Commons extends common-law status to gays in pension rules


M vs. H family law ruling leaves future uncertain

The federal Liberals have not yet introduced legislation authorizing the formation of a police force of sex inspectors or “conjugal cops,” although government critics argue that such an initiative is necessary to help them implement Bill C-78.

The pension reform bill was passed by the government on May 25, despite being opposed by every opposition party in the House of Commons. Opposition parties had a number of concerns about the bill, one being amendments apparently designed to accommodate same-sex relationships. Pro-family MPs from the Reform Party and the Liberal backbench raised objections to the replacement of the words “surviving spouse,” “wives,” and “widow” by the term “survivor.”

Such legislative reforms were simply a matter of time since the Liberals surrendered to the will of the Ontario Court of Appeal in its Rosenberg decision last year. The ruling declared unconstitutional the opposite-sex definition of “spouse” in the Income Tax Act. Attempting to slip them through as a couple of clauses in a huge 200-page, 231-clause bill, however, was seen as a less-than-honest attempt to minimize the amount of opposition to the changes.

Whether due to the homosexual issue or because of other controversial economic reforms in the bill, the government rammed the large and complex bill through Parliament in a very short period of time, even voting to limit debate on two separate occasions.

Reform MP Garry Breitkreuz was outraged, pointing out that this was the fifty-second time that the Liberals had used “closure” to limit debate on legislation since they came to power.

“There’s only one reason for the government to use such undemocratic means to pass legislation and that is to ram it through before the public really find out what’s going on,” he said at the time.

Now that the government had discarded marriage as the determining factor for who could receive a pension contributor’s survivor benefits, it had to use another mechanism. With Bill C-78, the Liberals decided to make sex the qualification, proposing to extend survivor benefits to married couples and-or couples who cohabit in “a relationship of a conjugal nature.”

It was this proposal which conjured up images of sex police and brought ridicule against the party of Pierre Elliot Trudeau, who said years ago when he decriminalized homosexual acts that the government does not belong in the bedrooms of the nation. Some members of Parliament proposed finding alternative qualifications for receiving survivor benefits, but the government went ahead and passed the bill without making the necessary changes.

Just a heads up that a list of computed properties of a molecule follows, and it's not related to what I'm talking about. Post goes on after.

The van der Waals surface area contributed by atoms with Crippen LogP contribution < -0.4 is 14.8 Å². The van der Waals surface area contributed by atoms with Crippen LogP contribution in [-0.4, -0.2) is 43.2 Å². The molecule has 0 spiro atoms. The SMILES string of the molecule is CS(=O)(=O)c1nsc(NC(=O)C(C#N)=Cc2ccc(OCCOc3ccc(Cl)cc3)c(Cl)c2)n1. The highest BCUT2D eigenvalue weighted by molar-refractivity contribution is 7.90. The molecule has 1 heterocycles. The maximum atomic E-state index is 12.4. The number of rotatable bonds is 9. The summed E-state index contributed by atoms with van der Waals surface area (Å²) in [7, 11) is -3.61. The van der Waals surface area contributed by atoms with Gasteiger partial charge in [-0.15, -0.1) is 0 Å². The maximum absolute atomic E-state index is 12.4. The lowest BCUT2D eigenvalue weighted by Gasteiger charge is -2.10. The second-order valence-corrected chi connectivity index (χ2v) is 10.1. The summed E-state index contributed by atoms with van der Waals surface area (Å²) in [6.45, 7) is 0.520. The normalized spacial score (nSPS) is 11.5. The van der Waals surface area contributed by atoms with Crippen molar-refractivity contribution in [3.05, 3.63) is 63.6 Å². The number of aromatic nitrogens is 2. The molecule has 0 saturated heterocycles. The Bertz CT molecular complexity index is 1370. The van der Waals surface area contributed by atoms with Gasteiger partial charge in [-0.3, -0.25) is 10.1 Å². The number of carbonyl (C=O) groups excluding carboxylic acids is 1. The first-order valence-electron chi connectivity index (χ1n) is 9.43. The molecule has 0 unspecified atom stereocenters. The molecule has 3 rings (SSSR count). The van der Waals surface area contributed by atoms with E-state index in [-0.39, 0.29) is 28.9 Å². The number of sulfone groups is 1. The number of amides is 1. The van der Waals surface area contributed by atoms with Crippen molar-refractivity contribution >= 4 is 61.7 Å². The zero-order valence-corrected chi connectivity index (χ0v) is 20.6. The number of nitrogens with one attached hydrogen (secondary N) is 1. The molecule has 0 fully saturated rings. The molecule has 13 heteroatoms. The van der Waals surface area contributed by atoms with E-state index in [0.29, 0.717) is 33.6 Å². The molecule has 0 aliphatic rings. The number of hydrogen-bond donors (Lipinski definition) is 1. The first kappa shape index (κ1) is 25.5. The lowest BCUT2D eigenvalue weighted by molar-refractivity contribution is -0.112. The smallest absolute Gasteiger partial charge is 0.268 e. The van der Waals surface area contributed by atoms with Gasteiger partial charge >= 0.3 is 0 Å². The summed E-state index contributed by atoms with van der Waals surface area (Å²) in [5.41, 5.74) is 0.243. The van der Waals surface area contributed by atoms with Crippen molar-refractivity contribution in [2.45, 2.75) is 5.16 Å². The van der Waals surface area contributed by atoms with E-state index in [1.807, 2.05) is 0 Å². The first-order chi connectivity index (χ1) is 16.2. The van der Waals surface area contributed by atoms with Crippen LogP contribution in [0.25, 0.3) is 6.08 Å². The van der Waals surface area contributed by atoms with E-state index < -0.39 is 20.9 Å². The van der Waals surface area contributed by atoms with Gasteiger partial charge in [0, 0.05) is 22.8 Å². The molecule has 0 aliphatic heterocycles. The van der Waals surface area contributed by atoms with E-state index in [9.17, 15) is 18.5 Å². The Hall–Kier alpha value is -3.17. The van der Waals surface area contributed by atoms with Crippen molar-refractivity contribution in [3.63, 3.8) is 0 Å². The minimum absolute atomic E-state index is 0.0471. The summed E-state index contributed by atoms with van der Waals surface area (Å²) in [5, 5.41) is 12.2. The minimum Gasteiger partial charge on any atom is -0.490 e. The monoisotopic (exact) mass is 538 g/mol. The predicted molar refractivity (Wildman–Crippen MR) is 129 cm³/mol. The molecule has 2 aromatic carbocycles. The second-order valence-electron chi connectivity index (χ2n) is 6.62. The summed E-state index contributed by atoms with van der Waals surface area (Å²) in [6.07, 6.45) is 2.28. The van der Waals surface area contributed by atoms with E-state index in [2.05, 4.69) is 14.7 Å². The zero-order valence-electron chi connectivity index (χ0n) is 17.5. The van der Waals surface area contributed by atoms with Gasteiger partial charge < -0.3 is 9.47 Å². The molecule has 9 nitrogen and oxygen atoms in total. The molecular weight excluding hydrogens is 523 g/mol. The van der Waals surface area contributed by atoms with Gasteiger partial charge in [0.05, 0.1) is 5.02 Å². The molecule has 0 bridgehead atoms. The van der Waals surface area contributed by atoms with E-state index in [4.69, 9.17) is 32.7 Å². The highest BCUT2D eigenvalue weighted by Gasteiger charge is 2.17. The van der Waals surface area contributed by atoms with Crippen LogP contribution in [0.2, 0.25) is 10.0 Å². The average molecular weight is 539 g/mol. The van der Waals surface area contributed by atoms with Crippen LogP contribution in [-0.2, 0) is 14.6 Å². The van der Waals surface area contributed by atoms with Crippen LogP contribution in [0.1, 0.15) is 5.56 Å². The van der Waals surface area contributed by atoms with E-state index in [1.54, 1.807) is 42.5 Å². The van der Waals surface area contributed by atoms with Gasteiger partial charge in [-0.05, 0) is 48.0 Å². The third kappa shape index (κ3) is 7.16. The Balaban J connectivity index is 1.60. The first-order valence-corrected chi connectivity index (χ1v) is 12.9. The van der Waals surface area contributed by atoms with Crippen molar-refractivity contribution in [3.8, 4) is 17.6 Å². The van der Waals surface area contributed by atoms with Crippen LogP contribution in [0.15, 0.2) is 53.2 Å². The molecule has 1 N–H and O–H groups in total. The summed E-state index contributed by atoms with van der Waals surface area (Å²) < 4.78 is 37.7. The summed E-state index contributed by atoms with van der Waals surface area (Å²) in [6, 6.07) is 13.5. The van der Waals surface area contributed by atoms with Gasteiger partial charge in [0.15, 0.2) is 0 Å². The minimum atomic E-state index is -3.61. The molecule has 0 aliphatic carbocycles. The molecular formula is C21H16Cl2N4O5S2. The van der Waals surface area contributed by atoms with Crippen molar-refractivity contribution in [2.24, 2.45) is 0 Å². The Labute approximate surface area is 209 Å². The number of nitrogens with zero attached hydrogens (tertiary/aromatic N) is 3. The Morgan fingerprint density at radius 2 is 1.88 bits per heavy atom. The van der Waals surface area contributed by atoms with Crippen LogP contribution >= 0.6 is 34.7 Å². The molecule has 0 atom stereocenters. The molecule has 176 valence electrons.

Due to the impact of these amendmentson the understanding of marriage and family, several Liberal backbenchers voted against the legislation as it proceeded through the House. Six of them opposed their government at the final reading and three choose not to vote. The defiant Liberals were Tom Wappel, Murray Calder, Charles Hubbard, Pat O’Brien, John O’Reilly, Dan McTeague, Paul Steckle, and Rose-Marie Ur.

Mr. Wappel spoke against the bill during debate in the House of Commons, where he accused his government of using Bill C-78 as a step to endorsing same-sex marriage.

“The allegation made by my own party is that we are simply keeping federal pensions in line with court decisions,” said Wappel. “I have three things to say to that. That is bunk. That is baloney. That is balderdash.”

Despite the threat that concerned MPs and some pro-family groups saw in Bill C-78, very little grassroots opposition was mounted against the bill. Reform family issues critic, Eric Lowther, sent out messages encouraging Canadians to make their views known to their MPs, as did a few pro-family groups such as REAL Women of Canada and the Canada Family Action Coalition. No campaign, though, was mounted against the bill, and even several pro-family MPs, including Liberals Albina Guarnieri and Paul Szabo, and independent John Nunziata, voted in favour.

With Liberal plans to pass amendments to the Citizenship and Immigration Act allowing homosexuals to sponsor their partners into the country as spouses – and rumours that the government may introduce a pro-homosexualist omnibus bill in the fall – REAL Women is urging Canadians to begin immediately to mount a counter-offensive.

A recent statement by REAL Women vice-president Gwen Landolt warns that the government has “become emboldened by the M vs. H decision,” and that the C-78 vote indicated only a few Liberals will vote against further changes.